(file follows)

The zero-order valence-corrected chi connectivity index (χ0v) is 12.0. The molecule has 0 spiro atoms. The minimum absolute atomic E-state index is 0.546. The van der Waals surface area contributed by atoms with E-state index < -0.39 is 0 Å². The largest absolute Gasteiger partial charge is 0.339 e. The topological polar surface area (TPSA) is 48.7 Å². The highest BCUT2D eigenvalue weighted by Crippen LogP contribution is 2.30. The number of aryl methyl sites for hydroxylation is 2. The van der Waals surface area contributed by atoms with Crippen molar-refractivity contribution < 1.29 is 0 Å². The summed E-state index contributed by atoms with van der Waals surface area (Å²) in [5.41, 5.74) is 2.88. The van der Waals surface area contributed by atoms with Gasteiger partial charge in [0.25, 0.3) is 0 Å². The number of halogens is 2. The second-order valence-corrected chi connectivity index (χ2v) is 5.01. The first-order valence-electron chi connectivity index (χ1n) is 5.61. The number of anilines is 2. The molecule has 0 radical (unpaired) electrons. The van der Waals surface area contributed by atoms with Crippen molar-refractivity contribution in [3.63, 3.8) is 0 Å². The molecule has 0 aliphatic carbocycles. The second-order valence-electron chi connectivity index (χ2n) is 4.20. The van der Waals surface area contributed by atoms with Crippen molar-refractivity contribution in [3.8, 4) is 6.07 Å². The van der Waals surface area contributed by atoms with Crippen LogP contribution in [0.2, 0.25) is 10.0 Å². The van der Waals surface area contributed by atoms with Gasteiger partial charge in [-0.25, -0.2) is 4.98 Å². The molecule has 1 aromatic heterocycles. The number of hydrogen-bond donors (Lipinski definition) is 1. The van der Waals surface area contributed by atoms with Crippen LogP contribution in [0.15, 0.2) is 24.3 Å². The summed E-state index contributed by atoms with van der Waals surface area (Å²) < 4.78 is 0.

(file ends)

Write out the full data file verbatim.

The zero-order valence-corrected chi connectivity index (χ0v) is 12.0. The molecule has 0 spiro atoms. The minimum absolute atomic E-state index is 0.546. The van der Waals surface area contributed by atoms with E-state index < -0.39 is 0 Å². The largest absolute Gasteiger partial charge is 0.339 e. The topological polar surface area (TPSA) is 48.7 Å². The highest BCUT2D eigenvalue weighted by Crippen LogP contribution is 2.30. The number of aryl methyl sites for hydroxylation is 2. The van der Waals surface area contributed by atoms with Crippen molar-refractivity contribution < 1.29 is 0 Å². The summed E-state index contributed by atoms with van der Waals surface area (Å²) in [5.41, 5.74) is 2.88. The van der Waals surface area contributed by atoms with Gasteiger partial charge in [0.25, 0.3) is 0 Å². The number of halogens is 2. The second-order valence-corrected chi connectivity index (χ2v) is 5.01. The first-order valence-electron chi connectivity index (χ1n) is 5.61. The number of anilines is 2. The molecule has 0 radical (unpaired) electrons. The van der Waals surface area contributed by atoms with Crippen molar-refractivity contribution in [3.63, 3.8) is 0 Å². The molecule has 0 aliphatic carbocycles. The second-order valence-electron chi connectivity index (χ2n) is 4.20. The van der Waals surface area contributed by atoms with Crippen molar-refractivity contribution in [3.8, 4) is 6.07 Å². The van der Waals surface area contributed by atoms with Crippen LogP contribution in [0.2, 0.25) is 10.0 Å². The van der Waals surface area contributed by atoms with Gasteiger partial charge in [-0.25, -0.2) is 4.98 Å². The molecule has 1 aromatic heterocycles. The number of hydrogen-bond donors (Lipinski definition) is 1. The van der Waals surface area contributed by atoms with Crippen LogP contribution in [0.15, 0.2) is 24.3 Å². The summed E-state index contributed by atoms with van der Waals surface area (Å²) < 4.78 is 0.